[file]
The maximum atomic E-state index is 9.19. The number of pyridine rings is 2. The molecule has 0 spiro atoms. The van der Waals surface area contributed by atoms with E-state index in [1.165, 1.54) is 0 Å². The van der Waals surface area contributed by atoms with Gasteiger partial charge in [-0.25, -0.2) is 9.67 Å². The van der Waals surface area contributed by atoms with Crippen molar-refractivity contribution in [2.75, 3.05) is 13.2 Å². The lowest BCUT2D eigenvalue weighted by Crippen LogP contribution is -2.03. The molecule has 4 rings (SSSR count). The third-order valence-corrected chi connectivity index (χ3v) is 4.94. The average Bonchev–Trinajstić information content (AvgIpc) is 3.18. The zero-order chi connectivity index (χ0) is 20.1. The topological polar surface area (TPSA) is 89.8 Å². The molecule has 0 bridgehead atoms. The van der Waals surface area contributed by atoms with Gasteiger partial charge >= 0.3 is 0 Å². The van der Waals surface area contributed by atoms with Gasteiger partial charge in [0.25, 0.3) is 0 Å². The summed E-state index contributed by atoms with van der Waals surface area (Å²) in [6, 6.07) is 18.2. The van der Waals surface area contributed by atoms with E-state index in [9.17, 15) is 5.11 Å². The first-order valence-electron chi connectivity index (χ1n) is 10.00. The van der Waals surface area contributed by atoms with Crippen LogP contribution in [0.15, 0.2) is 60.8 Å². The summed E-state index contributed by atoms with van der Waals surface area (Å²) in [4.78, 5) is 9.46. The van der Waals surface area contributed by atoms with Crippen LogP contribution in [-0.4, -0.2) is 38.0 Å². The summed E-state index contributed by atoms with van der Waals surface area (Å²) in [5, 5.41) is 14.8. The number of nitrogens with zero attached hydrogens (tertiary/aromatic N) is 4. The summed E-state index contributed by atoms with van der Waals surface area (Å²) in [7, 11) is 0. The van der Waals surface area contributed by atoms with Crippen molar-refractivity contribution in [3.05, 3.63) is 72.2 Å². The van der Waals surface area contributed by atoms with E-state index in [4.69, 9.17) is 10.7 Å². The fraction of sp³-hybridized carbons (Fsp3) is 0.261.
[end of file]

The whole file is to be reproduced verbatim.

The maximum atomic E-state index is 9.19. The number of pyridine rings is 2. The molecule has 0 spiro atoms. The van der Waals surface area contributed by atoms with E-state index in [1.165, 1.54) is 0 Å². The van der Waals surface area contributed by atoms with Gasteiger partial charge in [-0.25, -0.2) is 9.67 Å². The van der Waals surface area contributed by atoms with Crippen molar-refractivity contribution in [2.75, 3.05) is 13.2 Å². The lowest BCUT2D eigenvalue weighted by Crippen LogP contribution is -2.03. The molecule has 4 rings (SSSR count). The third-order valence-corrected chi connectivity index (χ3v) is 4.94. The average Bonchev–Trinajstić information content (AvgIpc) is 3.18. The zero-order chi connectivity index (χ0) is 20.1. The topological polar surface area (TPSA) is 89.8 Å². The molecule has 0 bridgehead atoms. The van der Waals surface area contributed by atoms with Gasteiger partial charge >= 0.3 is 0 Å². The van der Waals surface area contributed by atoms with Gasteiger partial charge in [0.25, 0.3) is 0 Å². The summed E-state index contributed by atoms with van der Waals surface area (Å²) in [6, 6.07) is 18.2. The van der Waals surface area contributed by atoms with E-state index in [9.17, 15) is 5.11 Å². The first-order valence-electron chi connectivity index (χ1n) is 10.00. The van der Waals surface area contributed by atoms with Crippen LogP contribution in [0.15, 0.2) is 60.8 Å². The summed E-state index contributed by atoms with van der Waals surface area (Å²) in [4.78, 5) is 9.46. The van der Waals surface area contributed by atoms with Crippen LogP contribution in [-0.4, -0.2) is 38.0 Å². The summed E-state index contributed by atoms with van der Waals surface area (Å²) in [5, 5.41) is 14.8. The number of nitrogens with zero attached hydrogens (tertiary/aromatic N) is 4. The summed E-state index contributed by atoms with van der Waals surface area (Å²) in [7, 11) is 0. The van der Waals surface area contributed by atoms with Crippen molar-refractivity contribution in [3.05, 3.63) is 72.2 Å². The van der Waals surface area contributed by atoms with E-state index in [4.69, 9.17) is 10.7 Å². The fraction of sp³-hybridized carbons (Fsp3) is 0.261.